Dr. Amy Elliott is a full research staff at Oak Ridge National Lab where she serves as principle investigator for binder jet additive manufacturing (AM). She and her team research technologies for a variety of industrial applications, including but not limited to new binders, densification methods for powder preforms made with AM, and new material systems which are compatible with indirect AM technologies. Dr. Elliott has received two R&D 100 awards, published over 50 journal articles, co-authored a book, and has several patents in the AM space. In 2012, Dr. Elliott was cast on Discovery Channel’s The Big Brain Theory, a reality show competition for engineers, where she placed 2nd out of 10 contestants. In her free time, Amy tinkers with hobby 3D printers and films as a science-personality for the Science Channel’s Outrageous Acts of Science, explaining the engineering and science behind viral video clips. Dr. Elliott and her husband are also members of Eva Haakanson’s electric racing team and have traveled to the salt flats in Utah and Australia pit crew for Eva’s land-speed racing attempts.
What advice would you share with someone looking into a career in additive manufacturing in 2020?
The biggest advice I have for someone getting into AM is question, question, question! Although the technology seems mature, the field is very new, and there are a lot of assumptions out there that are driving big decisions.
So, question the norm! We are at a very sweet time in the technology development where small questions can make big changes.
When hiring, what are you looking for in a candidate?
Additive Manufacturing is just that – manufacturing! You need to understand how things are made, and hopefully have some hands-on experience yourself. That’s what we look for in candidates – professionals who aren’t afraid to get dirty, who like troubleshooting machines and processes, but can also take a step back and look at the fundamental science that’s going on.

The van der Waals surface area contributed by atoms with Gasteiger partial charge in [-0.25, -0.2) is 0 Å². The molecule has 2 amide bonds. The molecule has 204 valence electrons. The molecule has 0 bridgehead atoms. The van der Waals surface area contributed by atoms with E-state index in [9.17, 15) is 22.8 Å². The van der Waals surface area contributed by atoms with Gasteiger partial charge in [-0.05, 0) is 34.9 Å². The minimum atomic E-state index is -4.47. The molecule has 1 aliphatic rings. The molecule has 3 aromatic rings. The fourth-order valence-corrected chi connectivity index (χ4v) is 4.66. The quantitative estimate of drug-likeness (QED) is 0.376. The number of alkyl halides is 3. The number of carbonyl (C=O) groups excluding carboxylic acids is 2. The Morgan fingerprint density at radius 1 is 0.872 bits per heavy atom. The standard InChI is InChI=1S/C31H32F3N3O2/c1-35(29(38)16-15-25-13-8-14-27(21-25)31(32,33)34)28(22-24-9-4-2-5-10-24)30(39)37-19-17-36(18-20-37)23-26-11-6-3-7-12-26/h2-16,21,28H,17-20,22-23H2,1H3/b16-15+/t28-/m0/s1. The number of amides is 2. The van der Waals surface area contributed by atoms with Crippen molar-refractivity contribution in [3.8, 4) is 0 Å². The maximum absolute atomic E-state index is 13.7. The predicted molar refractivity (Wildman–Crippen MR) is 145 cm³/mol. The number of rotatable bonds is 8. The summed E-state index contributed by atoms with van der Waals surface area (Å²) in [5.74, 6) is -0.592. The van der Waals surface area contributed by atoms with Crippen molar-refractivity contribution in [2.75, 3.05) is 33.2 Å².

What is the best advice you were given in your career?
The guys aren’t holding their gender on their shoulders, so neither should you.
In your experience, what are some actionable ways we can promote gender equality?
I think the best way to promote gender equality starts with equal pay. Not being compensated fairly sends a huge, un-erasable message to the employee that they aren’t valued.
A good way to ensure equal pay is to keep men and women who are hired at about the same time receive similar bonuses, raises and awards each year.
How can a company like Oak Ridge National Laboratory be a leader in gender equality and diversity in our industry?
From my experience, Oak Ridge National Laboratory is doing so much to ensure gender equality, I feel very fortunate to be a part of it all. First, I am noticing a lot of movement of women and minorities into leadership positions and mentoring newer women/minority staff for leadership early in their careers. Second, I’ve seen the organization actively assessing compensation across the lab to ensure women are receiving equal pay, and being transparent about that process. Finally, the leadership here are just the best “cheerleaders” to women – we are given lots of resources to form women’s organizations and address gender issues at the lab. We are listened to, and changes are made when we voice our thoughts. And my boss is the most positive and encouraging person I’ve ever met! That goes a long way when you’re going through the struggles that come with careers in general.
As a leader, quite a few people are looking up to you. I’d like to know who inspires you.
Dean Kamen is my ultimate role model. He made his fortune inventing some really important technology, and he put that money back into inventing more important technology. He also started FIRST Robotics, which is the high school competition league that got me into STEM and changed my life. Plus he flies a helicopter to work. How cool is that?
Is there anything else you’d like to add?
I think the most important thing to remember as a woman in 3D printing or STEM in general is that there are a lot of very rewarding careers out there for us women, and there are so many supportive people out there.
If you don’t feel like you’re supported, look for those better options.